Initial Experiments

For simplicity’s sake, I started with an Arduino Leonardo and one of Red Bear Lab’s BLE shields. This shield uses one of the Nordic NRF8001 chips. I was able to get the BLE test applications working properly but this did nothing for any kind of keyboard setup. I found a webinar and some details on how to modify the shield code and interface more directly with the Leonardo. The nRF8001 is a SPI-ish device and setup is controlled by whatever Arduino library (or other microcontroller) you prefer. I experimented with this a bit further but never got everything working the way I wanted.

I moved on to a different shield, one of Dr. Michael Kroll’s BLE-Shield 1.0 devices. These use the BlueGiga BLE-112a devices (which are in turn TI CC2540 based) and are pretty flexible. The board is a little expensive (~$60 USD), but it tends to be way more accessible for certain things. Given that this board is setup as a BLE interface to the UART on the Leonardo, this makes my basic testing very easy. I found one of Dr. Kroll’s examples showing any data received on the BLE side printed to a serial output on the Arduino side. For my purposes, I modified this to use Keyboard.write() instead:

void setup()
{
  // Set the data rate for the Software Serial port
  Keyboard.begin();
  Serial1.begin(19200);
}

void loop()
{
  if (Serial1.available()) {
    Keyboard.write(Serial1.read());
  }
}

I uploaded the code and connected the Leonardo / Shield combo to a Raspberry Pi I had available. Using the included BLE-Shield iPhone app, I was able to type characters on my phone and have them appear on the RaspPi’s screen. Now this code works, but doesn’t properly handle control characters nor can it handle more than about 12-15 characters at once. I’m working on the code for a UART based protocol that properly handles receiving data, typing it on the remote device, etc.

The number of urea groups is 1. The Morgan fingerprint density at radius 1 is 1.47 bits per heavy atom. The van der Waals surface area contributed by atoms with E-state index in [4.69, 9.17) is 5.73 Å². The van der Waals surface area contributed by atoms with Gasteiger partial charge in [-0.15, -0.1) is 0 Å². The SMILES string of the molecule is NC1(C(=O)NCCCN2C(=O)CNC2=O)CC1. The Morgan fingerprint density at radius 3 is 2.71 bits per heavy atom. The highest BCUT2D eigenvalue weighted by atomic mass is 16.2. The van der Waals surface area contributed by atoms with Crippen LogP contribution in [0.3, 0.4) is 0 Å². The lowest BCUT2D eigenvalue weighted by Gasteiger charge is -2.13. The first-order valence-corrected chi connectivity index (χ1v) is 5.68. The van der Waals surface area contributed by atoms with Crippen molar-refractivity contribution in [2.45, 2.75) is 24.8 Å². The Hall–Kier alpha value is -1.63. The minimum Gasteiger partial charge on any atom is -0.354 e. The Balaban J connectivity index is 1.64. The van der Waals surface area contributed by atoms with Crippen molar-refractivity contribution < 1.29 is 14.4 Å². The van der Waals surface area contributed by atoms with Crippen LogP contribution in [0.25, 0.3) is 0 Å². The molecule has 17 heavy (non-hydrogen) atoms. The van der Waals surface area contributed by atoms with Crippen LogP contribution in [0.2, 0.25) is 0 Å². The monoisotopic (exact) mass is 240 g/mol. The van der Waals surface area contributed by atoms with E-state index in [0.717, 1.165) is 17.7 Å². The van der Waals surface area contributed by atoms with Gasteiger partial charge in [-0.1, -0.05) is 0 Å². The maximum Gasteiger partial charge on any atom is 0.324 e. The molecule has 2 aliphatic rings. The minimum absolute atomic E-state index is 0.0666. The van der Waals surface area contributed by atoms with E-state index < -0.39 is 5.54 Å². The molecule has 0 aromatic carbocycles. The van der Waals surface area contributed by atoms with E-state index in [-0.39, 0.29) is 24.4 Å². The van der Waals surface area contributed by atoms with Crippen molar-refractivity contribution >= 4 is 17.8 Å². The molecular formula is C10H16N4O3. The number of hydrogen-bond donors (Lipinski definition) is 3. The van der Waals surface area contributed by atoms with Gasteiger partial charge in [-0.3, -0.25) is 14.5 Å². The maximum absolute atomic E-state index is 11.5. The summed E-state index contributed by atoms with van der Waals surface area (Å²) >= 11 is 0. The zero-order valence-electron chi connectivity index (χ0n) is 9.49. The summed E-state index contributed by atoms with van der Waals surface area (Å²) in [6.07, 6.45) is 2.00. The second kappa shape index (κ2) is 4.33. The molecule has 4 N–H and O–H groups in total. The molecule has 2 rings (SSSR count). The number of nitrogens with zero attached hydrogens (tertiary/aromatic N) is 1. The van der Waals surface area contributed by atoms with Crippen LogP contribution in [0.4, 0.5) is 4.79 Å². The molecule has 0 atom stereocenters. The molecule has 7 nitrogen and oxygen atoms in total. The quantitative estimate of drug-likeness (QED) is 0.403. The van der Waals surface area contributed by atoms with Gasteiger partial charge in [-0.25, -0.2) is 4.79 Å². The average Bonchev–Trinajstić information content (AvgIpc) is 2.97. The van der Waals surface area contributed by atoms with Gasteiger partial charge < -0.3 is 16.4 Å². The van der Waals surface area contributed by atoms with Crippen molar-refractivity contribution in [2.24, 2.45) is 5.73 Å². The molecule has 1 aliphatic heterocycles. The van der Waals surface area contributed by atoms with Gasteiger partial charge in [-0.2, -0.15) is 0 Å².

Excited by the options, I debated building a simple board containing a BLE chip and an ATMEGA32u4 (the same one used in the Leonardo.) While I’m still working on this for practical purposes, right now I’d point to 3 other projects that have appeared in the past week:

  • Babuino – This is an interesting implementation, offering a simple stick device, or a breakout style board. You also have the option of traditional Bluetooth (easy for Android or desktop devices) as well as BLE (iPhone / iPad / newer Macs, etc)
  • BLEDuino – This is almost exactly what I envisioned designing with a very open firmware.
  • BLE-Duino – An integrated version of Dr Kroll’s BLE-Shield with an ATMEGA32u4. This is built with the typical Arduino shield format allowing interfacing to pretty much any Arduino shield. This is still in early design, but bears mentioning here.

All of these devices are capable of what I’m describing here and could very easily implement any firmware or apps written to support it. I’ll have more details soon on making these devices usable in this fashion.